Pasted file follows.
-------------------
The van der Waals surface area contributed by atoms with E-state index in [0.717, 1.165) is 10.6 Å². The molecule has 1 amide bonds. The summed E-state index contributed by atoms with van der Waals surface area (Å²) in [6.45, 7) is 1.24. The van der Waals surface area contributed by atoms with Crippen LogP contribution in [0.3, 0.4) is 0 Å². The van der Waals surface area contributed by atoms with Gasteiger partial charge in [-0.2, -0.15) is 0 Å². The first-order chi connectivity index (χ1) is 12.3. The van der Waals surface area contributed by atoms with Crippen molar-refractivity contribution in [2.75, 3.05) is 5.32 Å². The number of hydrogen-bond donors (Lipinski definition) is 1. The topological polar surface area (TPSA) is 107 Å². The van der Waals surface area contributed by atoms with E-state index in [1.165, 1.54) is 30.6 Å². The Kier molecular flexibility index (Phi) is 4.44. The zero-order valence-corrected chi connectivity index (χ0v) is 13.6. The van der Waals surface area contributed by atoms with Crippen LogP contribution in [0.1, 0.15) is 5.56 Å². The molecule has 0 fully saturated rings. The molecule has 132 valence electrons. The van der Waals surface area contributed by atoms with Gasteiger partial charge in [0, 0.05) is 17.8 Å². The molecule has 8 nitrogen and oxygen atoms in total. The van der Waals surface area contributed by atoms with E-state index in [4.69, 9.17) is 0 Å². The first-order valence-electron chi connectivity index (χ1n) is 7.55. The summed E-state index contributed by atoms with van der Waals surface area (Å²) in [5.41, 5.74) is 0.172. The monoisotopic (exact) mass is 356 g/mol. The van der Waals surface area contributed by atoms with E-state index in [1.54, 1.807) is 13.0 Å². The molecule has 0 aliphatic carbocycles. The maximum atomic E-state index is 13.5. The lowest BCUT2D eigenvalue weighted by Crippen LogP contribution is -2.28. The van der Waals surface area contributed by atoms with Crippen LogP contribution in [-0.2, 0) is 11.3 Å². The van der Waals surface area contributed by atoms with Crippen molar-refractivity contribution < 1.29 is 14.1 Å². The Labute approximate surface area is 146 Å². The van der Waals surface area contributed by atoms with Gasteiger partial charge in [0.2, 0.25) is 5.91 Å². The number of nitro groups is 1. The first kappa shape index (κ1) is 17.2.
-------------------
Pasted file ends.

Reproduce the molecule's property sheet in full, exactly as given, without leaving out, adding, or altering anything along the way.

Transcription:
The van der Waals surface area contributed by atoms with E-state index in [0.717, 1.165) is 10.6 Å². The molecule has 1 amide bonds. The summed E-state index contributed by atoms with van der Waals surface area (Å²) in [6.45, 7) is 1.24. The van der Waals surface area contributed by atoms with Crippen LogP contribution in [0.3, 0.4) is 0 Å². The van der Waals surface area contributed by atoms with Gasteiger partial charge in [-0.2, -0.15) is 0 Å². The first-order chi connectivity index (χ1) is 12.3. The van der Waals surface area contributed by atoms with Crippen molar-refractivity contribution in [2.75, 3.05) is 5.32 Å². The number of hydrogen-bond donors (Lipinski definition) is 1. The topological polar surface area (TPSA) is 107 Å². The van der Waals surface area contributed by atoms with E-state index in [1.165, 1.54) is 30.6 Å². The Kier molecular flexibility index (Phi) is 4.44. The zero-order valence-corrected chi connectivity index (χ0v) is 13.6. The van der Waals surface area contributed by atoms with Crippen LogP contribution in [0.1, 0.15) is 5.56 Å². The molecule has 0 fully saturated rings. The molecule has 132 valence electrons. The van der Waals surface area contributed by atoms with Gasteiger partial charge in [0, 0.05) is 17.8 Å². The molecule has 8 nitrogen and oxygen atoms in total. The van der Waals surface area contributed by atoms with E-state index in [4.69, 9.17) is 0 Å². The first-order valence-electron chi connectivity index (χ1n) is 7.55. The summed E-state index contributed by atoms with van der Waals surface area (Å²) in [5.41, 5.74) is 0.172. The monoisotopic (exact) mass is 356 g/mol. The van der Waals surface area contributed by atoms with E-state index in [1.54, 1.807) is 13.0 Å². The molecule has 0 aliphatic carbocycles. The maximum atomic E-state index is 13.5. The lowest BCUT2D eigenvalue weighted by Crippen LogP contribution is -2.28. The van der Waals surface area contributed by atoms with Crippen LogP contribution in [-0.2, 0) is 11.3 Å². The van der Waals surface area contributed by atoms with Crippen molar-refractivity contribution < 1.29 is 14.1 Å². The Labute approximate surface area is 146 Å². The van der Waals surface area contributed by atoms with Gasteiger partial charge in [0.2, 0.25) is 5.91 Å². The number of nitro groups is 1. The first kappa shape index (κ1) is 17.2.